A bumpy white chair filled with black holes.
Photo: Valentin Russo

Marlène Huissoud Crafts a Provocative Chair for Insects

By Aileen Kwun
October 26, 2019
2 minute read

Chairs are to designers what paintings are, say, to fine artists: an enduring, if traditional, form that’s often tied to one’s creative signature. For the London-based designer Marlène Huissoud—who’s known to take a hands-on craft approach, and counts honeybees and silkworms as “collaborators” on her vases, armoires, and tables—devising a chair was the next natural step. “As a designer, it’s important to design a chair at some point in your career,” says Huissoud, who’s gained international recognition for her unearthly yet literally earthly works. For whom and how the chair would be made, however, was entirely up for experimentation.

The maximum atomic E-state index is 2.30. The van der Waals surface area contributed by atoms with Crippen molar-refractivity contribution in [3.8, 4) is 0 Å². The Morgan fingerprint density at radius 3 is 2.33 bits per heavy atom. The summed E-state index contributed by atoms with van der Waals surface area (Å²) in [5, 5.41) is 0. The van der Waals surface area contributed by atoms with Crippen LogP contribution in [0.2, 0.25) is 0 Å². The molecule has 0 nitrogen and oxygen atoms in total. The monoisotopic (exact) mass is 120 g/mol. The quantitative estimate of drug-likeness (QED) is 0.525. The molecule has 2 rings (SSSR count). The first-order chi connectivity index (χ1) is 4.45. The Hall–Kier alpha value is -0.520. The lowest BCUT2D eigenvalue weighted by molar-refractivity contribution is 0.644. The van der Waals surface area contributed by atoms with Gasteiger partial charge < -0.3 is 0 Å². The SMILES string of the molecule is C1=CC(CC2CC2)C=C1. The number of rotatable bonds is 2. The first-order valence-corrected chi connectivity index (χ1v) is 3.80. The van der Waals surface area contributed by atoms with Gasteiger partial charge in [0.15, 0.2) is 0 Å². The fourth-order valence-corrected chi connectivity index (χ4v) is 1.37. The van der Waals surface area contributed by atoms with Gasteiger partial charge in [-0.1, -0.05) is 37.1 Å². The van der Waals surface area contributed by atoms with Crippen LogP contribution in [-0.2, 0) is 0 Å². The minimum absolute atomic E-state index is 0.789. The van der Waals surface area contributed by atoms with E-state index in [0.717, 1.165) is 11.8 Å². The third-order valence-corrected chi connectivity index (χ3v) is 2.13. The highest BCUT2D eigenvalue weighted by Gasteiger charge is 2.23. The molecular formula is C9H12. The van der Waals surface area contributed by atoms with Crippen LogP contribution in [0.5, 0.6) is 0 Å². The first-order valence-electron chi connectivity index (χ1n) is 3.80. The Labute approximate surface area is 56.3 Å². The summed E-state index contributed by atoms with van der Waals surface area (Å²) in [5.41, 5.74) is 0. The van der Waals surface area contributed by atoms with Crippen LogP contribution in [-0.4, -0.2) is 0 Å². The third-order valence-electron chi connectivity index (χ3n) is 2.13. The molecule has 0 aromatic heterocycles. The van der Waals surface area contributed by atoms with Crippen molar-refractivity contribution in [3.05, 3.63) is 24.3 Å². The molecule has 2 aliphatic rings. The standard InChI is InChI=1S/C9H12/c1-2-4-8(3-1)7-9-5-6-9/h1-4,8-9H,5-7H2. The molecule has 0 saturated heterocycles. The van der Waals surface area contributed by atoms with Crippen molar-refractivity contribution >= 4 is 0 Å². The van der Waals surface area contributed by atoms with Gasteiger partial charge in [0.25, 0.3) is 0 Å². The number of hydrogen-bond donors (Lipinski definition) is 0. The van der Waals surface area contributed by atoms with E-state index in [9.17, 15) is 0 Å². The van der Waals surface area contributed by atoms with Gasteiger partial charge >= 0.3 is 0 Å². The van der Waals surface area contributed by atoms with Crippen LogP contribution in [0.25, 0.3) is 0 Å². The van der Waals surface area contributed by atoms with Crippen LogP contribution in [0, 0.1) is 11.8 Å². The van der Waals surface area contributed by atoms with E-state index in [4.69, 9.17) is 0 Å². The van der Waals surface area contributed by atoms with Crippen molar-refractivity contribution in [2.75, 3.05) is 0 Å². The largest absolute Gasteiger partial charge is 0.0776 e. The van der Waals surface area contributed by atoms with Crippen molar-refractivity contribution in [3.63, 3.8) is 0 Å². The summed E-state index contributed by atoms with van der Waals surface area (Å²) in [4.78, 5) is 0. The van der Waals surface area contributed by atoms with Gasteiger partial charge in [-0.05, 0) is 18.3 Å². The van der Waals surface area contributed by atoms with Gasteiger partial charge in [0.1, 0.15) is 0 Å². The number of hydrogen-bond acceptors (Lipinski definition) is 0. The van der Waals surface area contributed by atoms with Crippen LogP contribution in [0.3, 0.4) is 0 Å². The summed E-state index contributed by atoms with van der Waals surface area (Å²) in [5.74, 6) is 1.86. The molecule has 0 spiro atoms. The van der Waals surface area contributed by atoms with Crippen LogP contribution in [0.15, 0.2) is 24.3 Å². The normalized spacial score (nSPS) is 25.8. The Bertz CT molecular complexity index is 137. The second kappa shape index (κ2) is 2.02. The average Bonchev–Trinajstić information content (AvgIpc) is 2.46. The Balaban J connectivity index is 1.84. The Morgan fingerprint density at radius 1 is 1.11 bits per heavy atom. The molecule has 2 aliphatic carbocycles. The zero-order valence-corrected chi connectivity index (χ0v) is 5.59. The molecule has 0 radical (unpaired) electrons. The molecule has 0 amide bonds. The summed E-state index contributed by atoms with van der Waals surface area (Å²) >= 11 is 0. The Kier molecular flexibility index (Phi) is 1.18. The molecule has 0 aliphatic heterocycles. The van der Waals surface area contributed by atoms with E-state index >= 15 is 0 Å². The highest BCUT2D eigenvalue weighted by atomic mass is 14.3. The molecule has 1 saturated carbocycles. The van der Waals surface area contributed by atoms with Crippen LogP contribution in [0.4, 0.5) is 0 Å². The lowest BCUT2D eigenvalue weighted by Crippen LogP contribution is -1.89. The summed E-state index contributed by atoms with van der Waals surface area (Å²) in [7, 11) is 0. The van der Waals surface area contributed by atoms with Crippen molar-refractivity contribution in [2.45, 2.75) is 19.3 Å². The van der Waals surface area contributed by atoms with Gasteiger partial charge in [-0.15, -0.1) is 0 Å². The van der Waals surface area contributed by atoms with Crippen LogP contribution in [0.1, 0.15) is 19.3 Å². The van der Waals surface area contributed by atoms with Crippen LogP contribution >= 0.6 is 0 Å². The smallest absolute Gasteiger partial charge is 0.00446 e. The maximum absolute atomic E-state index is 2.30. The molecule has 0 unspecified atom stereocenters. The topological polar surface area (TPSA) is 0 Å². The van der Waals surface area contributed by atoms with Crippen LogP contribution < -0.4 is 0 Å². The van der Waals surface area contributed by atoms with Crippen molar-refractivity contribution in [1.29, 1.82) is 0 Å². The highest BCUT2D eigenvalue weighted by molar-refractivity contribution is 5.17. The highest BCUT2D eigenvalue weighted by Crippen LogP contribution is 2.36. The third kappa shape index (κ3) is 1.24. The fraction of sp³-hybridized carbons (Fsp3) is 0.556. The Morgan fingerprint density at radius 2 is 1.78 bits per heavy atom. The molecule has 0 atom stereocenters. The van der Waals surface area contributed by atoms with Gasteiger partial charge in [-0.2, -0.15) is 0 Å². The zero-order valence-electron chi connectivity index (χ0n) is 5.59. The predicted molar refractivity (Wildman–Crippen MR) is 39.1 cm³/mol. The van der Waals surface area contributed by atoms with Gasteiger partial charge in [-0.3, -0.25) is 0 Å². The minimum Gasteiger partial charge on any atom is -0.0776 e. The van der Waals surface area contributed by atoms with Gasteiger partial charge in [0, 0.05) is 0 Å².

At the London Design Festival in September, Huissoud unveiled “Please Stand By,” a chair made not for a human arse, but for a bevy of insects. “I liked the idea of dedicating my first chair to insects and not humans, asking humans to look at nature and wildlife in general with a new eye,” she tells The Slowdown. Crafted from natural clay, then coated for weatherproofing, the curious organic form is elegant and bulbous in shape, speckled in white and gray tones—patterned to “reflect what insects are generally attracted to in nature,” she says—and pocked with hundreds of small holes to “host” the insects. An oasis for biodiversity and shelter from those pesky beings that have made earth so inhospitable to wildlife (that is to say, us), it’s both a statement piece and an active stance for the future. “I’m very concerned by the ecological crisis,” Huissoud says. “And, as I have always said, I don’t think it’s a time to cry, but a time to act, and who can ask questions and solve problems better than a designer or artist?”